In all my years of reading LOTR fanfiction, I donít think Iíve ever before come across this scene: Faramir wondering why men he had known all his life would have allowed him to be murdered so brutally. Edoraslass has brilliantly conveyed, without a touch of angst or pathos, Faramirís sense of bitterness, yes, and anger. Pippinís soft voice is heard in the background, trying to explain, trying to defend those who are not worthy, really, to be defended; yet thereís still that ominous touch of coldness, of carefully controlled fury in Faramirís voice.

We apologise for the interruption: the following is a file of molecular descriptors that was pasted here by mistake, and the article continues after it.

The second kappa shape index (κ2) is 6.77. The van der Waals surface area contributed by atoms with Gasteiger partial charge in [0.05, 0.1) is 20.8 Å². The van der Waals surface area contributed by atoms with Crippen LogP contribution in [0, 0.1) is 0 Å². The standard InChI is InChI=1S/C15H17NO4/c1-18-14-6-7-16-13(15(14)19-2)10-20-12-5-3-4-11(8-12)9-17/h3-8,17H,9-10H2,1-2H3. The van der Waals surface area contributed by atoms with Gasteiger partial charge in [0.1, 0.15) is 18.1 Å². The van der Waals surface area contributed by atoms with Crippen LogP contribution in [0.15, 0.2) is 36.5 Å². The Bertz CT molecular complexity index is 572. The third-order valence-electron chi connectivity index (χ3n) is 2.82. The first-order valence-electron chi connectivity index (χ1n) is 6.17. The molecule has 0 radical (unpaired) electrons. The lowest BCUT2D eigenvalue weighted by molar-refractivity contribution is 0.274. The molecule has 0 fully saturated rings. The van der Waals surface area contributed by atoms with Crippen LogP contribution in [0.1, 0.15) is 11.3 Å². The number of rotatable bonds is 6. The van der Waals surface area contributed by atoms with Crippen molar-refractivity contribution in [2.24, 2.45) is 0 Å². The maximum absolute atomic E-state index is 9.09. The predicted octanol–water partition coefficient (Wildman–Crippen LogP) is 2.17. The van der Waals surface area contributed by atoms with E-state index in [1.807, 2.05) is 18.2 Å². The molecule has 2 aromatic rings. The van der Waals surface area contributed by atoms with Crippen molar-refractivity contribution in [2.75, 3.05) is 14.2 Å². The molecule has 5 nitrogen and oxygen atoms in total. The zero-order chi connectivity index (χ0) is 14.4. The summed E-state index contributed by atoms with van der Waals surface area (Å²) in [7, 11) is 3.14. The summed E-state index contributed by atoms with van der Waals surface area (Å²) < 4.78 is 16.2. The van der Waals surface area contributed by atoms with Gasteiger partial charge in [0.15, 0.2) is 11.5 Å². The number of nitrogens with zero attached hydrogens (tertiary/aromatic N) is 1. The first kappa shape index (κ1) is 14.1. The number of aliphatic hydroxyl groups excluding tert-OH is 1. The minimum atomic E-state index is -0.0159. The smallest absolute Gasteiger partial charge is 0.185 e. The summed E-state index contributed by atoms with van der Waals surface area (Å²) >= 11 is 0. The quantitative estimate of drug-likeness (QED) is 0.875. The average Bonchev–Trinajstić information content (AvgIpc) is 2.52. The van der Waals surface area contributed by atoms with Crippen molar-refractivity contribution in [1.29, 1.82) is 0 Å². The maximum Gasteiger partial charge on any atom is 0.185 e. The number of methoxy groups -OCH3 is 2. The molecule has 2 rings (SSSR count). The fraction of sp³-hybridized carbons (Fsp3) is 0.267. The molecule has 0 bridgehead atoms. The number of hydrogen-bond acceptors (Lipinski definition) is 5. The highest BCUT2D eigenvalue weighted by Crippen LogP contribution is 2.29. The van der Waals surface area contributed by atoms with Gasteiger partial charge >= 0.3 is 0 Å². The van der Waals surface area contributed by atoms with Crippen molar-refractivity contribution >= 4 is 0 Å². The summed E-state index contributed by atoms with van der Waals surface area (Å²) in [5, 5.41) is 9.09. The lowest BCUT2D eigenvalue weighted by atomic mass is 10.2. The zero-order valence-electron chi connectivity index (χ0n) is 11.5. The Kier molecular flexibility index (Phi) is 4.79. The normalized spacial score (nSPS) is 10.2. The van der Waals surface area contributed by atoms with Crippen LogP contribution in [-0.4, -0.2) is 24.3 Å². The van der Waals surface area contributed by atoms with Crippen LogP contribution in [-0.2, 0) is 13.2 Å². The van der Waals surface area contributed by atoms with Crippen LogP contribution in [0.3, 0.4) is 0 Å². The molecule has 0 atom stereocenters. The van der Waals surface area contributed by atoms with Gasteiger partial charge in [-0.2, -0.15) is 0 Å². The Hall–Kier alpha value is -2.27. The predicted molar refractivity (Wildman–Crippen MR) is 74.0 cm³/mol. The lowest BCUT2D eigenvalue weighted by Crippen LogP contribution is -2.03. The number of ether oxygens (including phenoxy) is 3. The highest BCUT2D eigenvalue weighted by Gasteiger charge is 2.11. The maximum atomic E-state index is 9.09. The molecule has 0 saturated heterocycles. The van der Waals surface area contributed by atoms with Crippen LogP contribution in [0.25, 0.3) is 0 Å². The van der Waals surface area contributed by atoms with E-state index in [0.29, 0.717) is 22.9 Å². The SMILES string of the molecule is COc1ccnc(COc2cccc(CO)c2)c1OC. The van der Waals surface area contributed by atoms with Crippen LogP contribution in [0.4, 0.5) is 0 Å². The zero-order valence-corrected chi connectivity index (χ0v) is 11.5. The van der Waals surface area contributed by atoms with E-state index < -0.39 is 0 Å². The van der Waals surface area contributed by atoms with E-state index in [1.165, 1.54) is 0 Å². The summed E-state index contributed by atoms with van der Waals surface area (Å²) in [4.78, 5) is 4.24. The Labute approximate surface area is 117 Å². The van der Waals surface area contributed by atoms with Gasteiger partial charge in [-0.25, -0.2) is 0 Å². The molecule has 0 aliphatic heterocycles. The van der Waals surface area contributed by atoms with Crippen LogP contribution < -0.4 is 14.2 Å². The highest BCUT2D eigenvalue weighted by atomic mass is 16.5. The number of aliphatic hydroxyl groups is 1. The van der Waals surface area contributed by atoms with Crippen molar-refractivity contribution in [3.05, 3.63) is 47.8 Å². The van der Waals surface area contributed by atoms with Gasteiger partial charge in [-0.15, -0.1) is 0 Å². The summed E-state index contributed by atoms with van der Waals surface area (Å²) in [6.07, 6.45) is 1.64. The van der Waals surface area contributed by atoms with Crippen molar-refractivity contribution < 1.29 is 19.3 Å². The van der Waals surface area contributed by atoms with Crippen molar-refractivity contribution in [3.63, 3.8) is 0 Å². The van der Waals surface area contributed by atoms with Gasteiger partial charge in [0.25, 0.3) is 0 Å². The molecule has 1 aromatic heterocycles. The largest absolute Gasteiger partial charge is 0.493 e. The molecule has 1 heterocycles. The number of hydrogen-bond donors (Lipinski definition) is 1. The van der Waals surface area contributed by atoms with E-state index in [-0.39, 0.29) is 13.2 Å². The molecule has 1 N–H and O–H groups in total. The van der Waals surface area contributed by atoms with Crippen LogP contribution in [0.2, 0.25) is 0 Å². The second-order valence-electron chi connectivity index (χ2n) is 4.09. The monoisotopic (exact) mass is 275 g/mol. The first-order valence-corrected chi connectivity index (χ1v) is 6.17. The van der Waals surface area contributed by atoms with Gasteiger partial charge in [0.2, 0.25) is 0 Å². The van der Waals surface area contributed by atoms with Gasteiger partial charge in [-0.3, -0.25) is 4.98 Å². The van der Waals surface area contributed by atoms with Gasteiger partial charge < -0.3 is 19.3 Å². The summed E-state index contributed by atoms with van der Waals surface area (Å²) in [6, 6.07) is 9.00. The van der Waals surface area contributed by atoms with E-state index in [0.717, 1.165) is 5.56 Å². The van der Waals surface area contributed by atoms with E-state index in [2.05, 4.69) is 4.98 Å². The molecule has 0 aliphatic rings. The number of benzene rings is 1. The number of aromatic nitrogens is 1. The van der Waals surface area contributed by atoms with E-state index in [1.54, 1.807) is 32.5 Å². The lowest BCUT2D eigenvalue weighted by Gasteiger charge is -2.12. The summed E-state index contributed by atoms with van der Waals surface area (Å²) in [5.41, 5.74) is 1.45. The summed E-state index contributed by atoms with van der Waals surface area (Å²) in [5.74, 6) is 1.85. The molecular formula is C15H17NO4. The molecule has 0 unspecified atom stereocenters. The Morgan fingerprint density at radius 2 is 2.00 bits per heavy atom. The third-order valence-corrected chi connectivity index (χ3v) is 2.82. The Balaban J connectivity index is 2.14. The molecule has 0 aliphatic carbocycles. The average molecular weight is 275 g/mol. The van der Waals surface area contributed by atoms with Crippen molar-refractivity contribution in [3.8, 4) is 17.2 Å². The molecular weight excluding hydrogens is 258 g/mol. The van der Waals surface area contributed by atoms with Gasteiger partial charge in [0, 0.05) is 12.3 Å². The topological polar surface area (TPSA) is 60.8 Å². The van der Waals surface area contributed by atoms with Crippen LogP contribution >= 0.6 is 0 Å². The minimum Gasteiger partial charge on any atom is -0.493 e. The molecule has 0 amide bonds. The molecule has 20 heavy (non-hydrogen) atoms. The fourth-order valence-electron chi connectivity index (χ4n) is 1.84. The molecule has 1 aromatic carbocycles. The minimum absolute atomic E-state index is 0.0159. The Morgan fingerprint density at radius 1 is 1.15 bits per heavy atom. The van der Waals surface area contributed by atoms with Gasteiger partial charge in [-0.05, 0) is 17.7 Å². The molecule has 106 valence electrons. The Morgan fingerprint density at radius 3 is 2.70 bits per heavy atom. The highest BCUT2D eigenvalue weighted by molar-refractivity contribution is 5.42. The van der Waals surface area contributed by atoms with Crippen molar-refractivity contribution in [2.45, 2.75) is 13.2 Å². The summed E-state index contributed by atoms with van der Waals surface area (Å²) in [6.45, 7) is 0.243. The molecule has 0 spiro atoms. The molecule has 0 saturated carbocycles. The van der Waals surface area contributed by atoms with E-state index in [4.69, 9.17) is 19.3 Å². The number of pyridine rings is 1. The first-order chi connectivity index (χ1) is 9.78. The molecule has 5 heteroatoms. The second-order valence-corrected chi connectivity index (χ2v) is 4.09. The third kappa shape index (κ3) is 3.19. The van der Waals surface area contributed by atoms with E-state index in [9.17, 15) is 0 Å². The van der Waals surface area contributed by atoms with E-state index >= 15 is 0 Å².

Reviewed by: Raksha the Demon -- Score: 5

A well-written, thought-provoking drabble on a subject rarely tackled in fanfiction - Faramir's feelings towards the servants who enabled his father to nearly burn him alive. [Men I had known since I was a child, men I trained with or helped train Ė all but one would have let me burn.] I'm not sure that Faramir would have trained with these particular servants - Tolkien calls them "six men of the household", which implies that they are household servants. Yet he also has them bearing swords in the "Pyre" chapter. Tolkien never calls them men-at-arms, only 'servants'. I also wonder whether Faramir expresses this anger towards the servants because it is easier than being angry at his father. Very good work, especially in the framework of only 100 words.

Reviewed by: Dwimordene -- Score: 5